Devan Bartels, MD, MPH
Resident in the Department of Anesthesiology, Critical Care and Pain Medicine at Massachusetts General Hospital
Moving Anesthesia and Critical Care Forward in Botswana
Our trip to Botswana is winding down, and we return to the United States this week. It has been an incredible month of new experiences, constant learning, and meeting inspiring people. David and I have many people to thank for helping make this experience possible, including, but we are sure not limited to, the Department of Anesthesiology, Critical Care and Pain Medicine at MGH (especially Drs. Paul Firth and Lena Dohlman), the University of Botswana Department of Anaesthesia and Critical Care (especially Dr. Neguisse Bekele), the wonderful staff at Princess Marina Hospital, the Partners COE program, and MGH Global Health.
|Drs. David Bartels, Lena Dohlman, and Devan Bartels in front of the new teaching hospital.|
After a month of striving to achieve our mission of education and capacity assessment, we are heartened that we were able to provide significant supplementary medical student and staff anesthetist education, and we are encouraged by the potential we see for developing anesthesia and critical care capacity in Botswana. A major goal of ours was to convey our enthusiasm for the field of anesthesia and the unique skillset it provides the healthcare system. We have been happy to hear several students express to us that they are now considering becoming anesthesiologists! This is great news and is exactly what is needed. Anesthesia and critical care are vital aspects to a health system, and capacity for anesthesia and critical care is needed in Botswana.
During this last week, we have continued to help teach medical students in the operating rooms and during tutorials. A major theme for our teaching has been safety in obstetric anesthesia, and topics have included postpartum hemorrhage, airway management in the parturient, and appropriate selection of anesthetic technique. In the tutorial sessions, we have discussed monitoring, acid/base status, and vasoactive medications. We have also participated in several case presentations. These sessions are a lot of fun and are perhaps good oral board exam preparation! A student will present a case (e.g. 25 yo female for emergent ex lap…) and then the staff UBSOM anesthesiologist will ask the presenter and her colleagues about appropriate management of the patient. Most often, this discussion starts with the question, “How would you anesthetize this patient?” From this starting point, an organic conversation emerges with students and staff asking questions, offering opinions, and arriving at management consensus. Finally, in addition to our educational work, we have had the chance to learn more about the Botswana-Harvard Partnership and the University of Botswana School of Medicine. This has been invaluable as we learn how to improve future efforts and coordinate with existing programs.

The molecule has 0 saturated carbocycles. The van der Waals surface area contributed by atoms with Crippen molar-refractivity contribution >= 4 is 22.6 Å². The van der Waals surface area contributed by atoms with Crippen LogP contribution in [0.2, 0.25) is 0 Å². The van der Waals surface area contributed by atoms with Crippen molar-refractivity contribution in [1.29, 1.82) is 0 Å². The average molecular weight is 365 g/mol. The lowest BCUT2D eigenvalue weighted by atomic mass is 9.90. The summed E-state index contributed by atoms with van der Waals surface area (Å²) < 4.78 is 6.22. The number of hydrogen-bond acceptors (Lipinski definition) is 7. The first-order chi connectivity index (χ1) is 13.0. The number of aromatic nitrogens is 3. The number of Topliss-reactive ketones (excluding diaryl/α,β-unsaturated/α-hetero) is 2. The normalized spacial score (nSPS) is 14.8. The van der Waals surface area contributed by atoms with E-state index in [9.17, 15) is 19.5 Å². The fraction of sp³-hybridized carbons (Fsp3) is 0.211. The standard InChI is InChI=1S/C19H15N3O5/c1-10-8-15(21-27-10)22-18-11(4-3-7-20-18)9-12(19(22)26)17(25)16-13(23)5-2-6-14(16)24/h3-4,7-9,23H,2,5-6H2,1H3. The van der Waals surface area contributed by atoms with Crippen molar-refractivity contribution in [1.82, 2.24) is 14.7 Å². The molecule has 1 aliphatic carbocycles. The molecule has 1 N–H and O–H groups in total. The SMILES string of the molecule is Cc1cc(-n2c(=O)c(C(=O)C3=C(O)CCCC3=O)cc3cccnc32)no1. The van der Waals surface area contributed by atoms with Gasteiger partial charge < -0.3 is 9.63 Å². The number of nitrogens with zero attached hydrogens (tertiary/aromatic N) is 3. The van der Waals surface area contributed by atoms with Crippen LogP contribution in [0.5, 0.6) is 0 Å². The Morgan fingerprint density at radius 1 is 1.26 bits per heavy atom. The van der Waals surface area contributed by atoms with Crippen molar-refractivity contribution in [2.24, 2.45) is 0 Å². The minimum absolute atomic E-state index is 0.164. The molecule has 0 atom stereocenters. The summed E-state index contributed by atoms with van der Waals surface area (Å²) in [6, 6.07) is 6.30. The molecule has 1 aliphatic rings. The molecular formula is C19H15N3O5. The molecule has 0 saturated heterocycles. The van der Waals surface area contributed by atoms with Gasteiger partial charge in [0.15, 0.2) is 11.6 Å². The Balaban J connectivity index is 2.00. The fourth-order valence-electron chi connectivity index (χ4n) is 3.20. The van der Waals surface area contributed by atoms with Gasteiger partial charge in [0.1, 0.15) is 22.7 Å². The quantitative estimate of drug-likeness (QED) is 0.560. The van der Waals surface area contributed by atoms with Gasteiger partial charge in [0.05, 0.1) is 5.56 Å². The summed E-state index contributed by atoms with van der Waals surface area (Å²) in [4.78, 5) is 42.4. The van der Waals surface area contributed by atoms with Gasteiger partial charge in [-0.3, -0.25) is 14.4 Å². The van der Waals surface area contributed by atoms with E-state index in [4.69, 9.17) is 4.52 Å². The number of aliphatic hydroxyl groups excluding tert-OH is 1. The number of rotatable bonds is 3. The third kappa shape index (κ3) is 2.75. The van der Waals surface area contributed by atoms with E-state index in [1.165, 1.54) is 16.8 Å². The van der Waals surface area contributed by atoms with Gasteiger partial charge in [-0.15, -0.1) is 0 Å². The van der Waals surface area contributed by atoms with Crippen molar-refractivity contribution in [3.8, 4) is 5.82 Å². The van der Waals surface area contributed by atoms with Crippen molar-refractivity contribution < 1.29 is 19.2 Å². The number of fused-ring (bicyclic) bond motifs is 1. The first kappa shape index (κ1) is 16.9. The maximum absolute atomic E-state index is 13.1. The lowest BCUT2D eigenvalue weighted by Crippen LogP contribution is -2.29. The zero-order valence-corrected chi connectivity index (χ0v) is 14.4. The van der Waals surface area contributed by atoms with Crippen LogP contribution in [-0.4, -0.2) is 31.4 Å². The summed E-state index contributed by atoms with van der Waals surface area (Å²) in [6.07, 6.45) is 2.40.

As our time in Botswana draws to a close (for now!), the major question that we now ask ourselves is: What is the path forward for anesthesia and critical care capacity in this remarkable country, especially as the morbidity and mortality of non-communicable disease (especially preventable surgical disease) increase? We have witnessed firsthand the hard work that is already happening and can see the future potential. We know that future development will likely be slow because it requires development of the most precious asset – human capital. This will require real investments in existing staff, recruitment of new (likely foreign) anesthesiologists, and of course, development of the next generation of Batswana anesthesiologists and critical care specialists. It will not be easy, but whatever the path, we have been honored to help at this stage and hope to participate in the future to help create sustainable Botswana anesthesia and critical care capacity. We are eager to return to Boston and further share our experiences and lessons learned. Ke a leboga and thank you!